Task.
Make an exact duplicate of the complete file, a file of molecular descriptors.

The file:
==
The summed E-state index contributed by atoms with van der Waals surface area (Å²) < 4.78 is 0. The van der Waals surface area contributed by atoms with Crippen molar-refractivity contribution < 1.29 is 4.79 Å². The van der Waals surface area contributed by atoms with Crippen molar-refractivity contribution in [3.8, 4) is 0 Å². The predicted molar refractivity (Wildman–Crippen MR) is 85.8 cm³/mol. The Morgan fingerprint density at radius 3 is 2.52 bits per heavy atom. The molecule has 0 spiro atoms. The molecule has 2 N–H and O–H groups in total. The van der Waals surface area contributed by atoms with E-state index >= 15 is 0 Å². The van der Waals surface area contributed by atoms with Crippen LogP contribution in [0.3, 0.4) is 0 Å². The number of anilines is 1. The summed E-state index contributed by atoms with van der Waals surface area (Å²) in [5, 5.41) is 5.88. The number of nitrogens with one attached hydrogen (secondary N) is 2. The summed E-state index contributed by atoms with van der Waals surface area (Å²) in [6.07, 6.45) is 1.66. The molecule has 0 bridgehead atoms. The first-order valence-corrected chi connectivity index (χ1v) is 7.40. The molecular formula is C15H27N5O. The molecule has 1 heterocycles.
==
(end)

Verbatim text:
The summed E-state index contributed by atoms with van der Waals surface area (Å²) < 4.78 is 0. The van der Waals surface area contributed by atoms with Crippen molar-refractivity contribution < 1.29 is 4.79 Å². The van der Waals surface area contributed by atoms with Crippen molar-refractivity contribution in [3.8, 4) is 0 Å². The predicted molar refractivity (Wildman–Crippen MR) is 85.8 cm³/mol. The Morgan fingerprint density at radius 3 is 2.52 bits per heavy atom. The molecule has 0 spiro atoms. The molecule has 2 N–H and O–H groups in total. The van der Waals surface area contributed by atoms with E-state index >= 15 is 0 Å². The van der Waals surface area contributed by atoms with Crippen LogP contribution in [0.3, 0.4) is 0 Å². The number of anilines is 1. The summed E-state index contributed by atoms with van der Waals surface area (Å²) in [5, 5.41) is 5.88. The number of nitrogens with one attached hydrogen (secondary N) is 2. The summed E-state index contributed by atoms with van der Waals surface area (Å²) in [6.07, 6.45) is 1.66. The molecule has 0 bridgehead atoms. The first-order valence-corrected chi connectivity index (χ1v) is 7.40. The molecular formula is C15H27N5O. The molecule has 1 heterocycles.